Today is President’s Day and the pundits are engaged in a ranking of our nation’s presidents as if it were the ‘leader board’ in a PGA tournament. I think this illustrates our national compulsion with polls and pundits compiling endless opinions and assessments about almost everything. For better or for worse, our president is the person that can shape the direction and potentially the destiny of our nation and the world. It is a thankless and paradoxical job in many ways.
The last blog I wrote was in September 2016. I was challenging my modest readership to not get sucked into what was becoming the Trump Train and suggested that, like the Uncle Remus story about a ‘tar baby’, we were likely to become stuck in a pattern of ‘the-more-we-resist-the-more-embroiled-and-trapped-we-become’. In the year and a few months since, I suspended my blog-a-day habit and joined the army of the resigned, wringing our hands and bemoaning the apparent collapse of
Why is everyone so riveted to coverage of the presidential primary campaign – the most widely viewed reality TV show in history?
Its as though we’re all sitting in the world’s largest virtual coliseum witnessing a global gladiatorial contest bigger than the Super Bowl, being fought by real people with real weapons (mostly money) with real life or death consequences. To make it more interesting, the consequences are not simply for the combatants, but for the audience as well — consequences
It’s now the time of year when everyone seems to be doing recaps of what happened in 2015 and making resolutions or predictions for 2016. I usually like these efforts and look forward to being reminded of all that has occurred and the speculations of what lay ahead. This year, however, is different. Our challenge and my message is that if we’re going to have next year be better than this one, we need to get beyond thinking in terms of a ‘good year’ or a ‘bad year’ and
How we approach change and how we personally relate to issues can make all the difference between whether we get upset and fight to defend the status quo and our values or whether we listen and consider that maybe we can have our cake and eat it too! Like most progressives, when presented with hard-line conservative positions, I just shake my head and become resigned. Gun control is one of those issues. I simply cannot understand how unrestricted and laissez-faire attitudes toward guns make
Almost everyone I know who has traveled to or lived in the developing world have stories about their experience being close to levels of poverty most of us cannot imagine. When asked how they dealt with it, most said they were only able to confront it by “disconnecting” — going into a kind of blind zone where they “tune out” the death and suffering. Indeed, how do most of us deal with statistics such as a more than a billion people live on less than $2.50 a day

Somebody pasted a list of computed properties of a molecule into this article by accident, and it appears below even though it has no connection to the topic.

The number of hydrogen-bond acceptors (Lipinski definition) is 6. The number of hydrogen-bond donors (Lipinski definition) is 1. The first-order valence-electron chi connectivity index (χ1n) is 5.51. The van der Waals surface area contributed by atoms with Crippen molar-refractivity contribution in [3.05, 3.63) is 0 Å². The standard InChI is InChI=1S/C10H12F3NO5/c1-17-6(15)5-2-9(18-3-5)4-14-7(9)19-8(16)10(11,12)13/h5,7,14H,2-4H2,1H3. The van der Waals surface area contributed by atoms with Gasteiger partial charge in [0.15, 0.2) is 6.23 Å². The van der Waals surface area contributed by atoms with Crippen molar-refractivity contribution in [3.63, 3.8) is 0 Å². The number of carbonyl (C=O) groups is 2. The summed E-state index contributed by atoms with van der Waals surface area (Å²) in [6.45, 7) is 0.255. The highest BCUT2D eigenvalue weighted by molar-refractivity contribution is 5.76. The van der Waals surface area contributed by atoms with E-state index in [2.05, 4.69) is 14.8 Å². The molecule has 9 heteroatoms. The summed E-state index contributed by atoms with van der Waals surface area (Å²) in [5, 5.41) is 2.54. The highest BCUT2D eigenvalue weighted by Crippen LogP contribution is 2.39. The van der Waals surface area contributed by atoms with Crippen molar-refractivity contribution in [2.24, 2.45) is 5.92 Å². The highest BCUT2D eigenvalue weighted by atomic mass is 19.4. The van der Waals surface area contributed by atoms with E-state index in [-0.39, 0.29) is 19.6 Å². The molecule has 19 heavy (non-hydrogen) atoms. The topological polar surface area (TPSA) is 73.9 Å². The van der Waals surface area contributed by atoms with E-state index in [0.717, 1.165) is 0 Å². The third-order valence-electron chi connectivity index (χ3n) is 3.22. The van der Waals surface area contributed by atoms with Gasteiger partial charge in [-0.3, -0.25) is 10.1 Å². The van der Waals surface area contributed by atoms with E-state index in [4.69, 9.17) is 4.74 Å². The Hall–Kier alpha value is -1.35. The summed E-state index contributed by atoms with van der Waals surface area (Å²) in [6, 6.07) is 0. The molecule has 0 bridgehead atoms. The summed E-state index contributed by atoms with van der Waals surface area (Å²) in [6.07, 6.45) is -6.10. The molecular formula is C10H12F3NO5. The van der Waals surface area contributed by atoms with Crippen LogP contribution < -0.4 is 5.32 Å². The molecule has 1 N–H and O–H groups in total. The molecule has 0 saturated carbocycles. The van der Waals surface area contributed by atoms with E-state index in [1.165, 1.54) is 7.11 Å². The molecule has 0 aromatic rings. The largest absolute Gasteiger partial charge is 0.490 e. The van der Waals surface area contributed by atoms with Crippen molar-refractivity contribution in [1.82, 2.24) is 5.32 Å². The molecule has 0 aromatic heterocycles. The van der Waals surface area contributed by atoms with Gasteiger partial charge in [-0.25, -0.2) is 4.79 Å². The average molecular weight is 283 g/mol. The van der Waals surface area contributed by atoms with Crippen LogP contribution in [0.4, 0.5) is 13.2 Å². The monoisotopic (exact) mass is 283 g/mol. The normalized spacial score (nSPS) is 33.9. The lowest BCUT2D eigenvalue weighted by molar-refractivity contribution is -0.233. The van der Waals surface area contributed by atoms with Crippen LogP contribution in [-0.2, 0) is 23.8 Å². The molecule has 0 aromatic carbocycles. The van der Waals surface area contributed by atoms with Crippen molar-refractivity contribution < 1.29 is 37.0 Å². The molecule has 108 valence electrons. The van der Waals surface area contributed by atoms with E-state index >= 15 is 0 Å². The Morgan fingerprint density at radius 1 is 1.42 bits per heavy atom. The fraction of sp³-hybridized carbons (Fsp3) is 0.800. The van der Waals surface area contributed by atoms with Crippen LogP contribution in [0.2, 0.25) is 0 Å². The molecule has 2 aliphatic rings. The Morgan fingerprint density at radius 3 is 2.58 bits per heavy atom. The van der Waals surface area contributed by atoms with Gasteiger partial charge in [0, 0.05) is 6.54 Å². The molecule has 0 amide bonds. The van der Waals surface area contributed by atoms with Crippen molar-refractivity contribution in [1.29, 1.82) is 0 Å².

No. This is not a discussion about his or anyone’s sexual orientation. This about living heterogeneous or homogeneous lives and whether there is any room in the political arena for generous listening and respect for someone else’s point of view. This is an inquiry into how we think about life and the world and the current state of our Uncivil society.
A couple of years ago I wrote a blog called “Free Speech: Who’s Listening” in which I pointed to the fact that
Jim Selman talks with award winning producer Barnet Bain about Bain’s new book: The Book of Doing and Being”.
In Joel Chandler Harris’ Uncle Remus stories, Br’er Fox strikes out when his plan to catch Br’er Rabbit using the “Tar-Baby” backfires. Instead, the “clever” fox traps himself in what he’d created to the point of being totally stuck in a situation from which he cannot free himself, preventing any move that doesn’t worsen the situation. This seems to me an apt metaphor for what’s playing out in the Republican Primary race and America’s
In my blog “Middle Class Meltdown” earlier this month, I suggested that more and more Americans are creating their own jobs by making offers.
Essentially, I was suggesting that more and more of us are stepping up to the fact that at the end of the day, each of us is solely responsible for our livelihood and we succeed by adding value in whatever ways we can. We contribute value and value is rewarded. What is less obvious is that our value is a function of what others value, not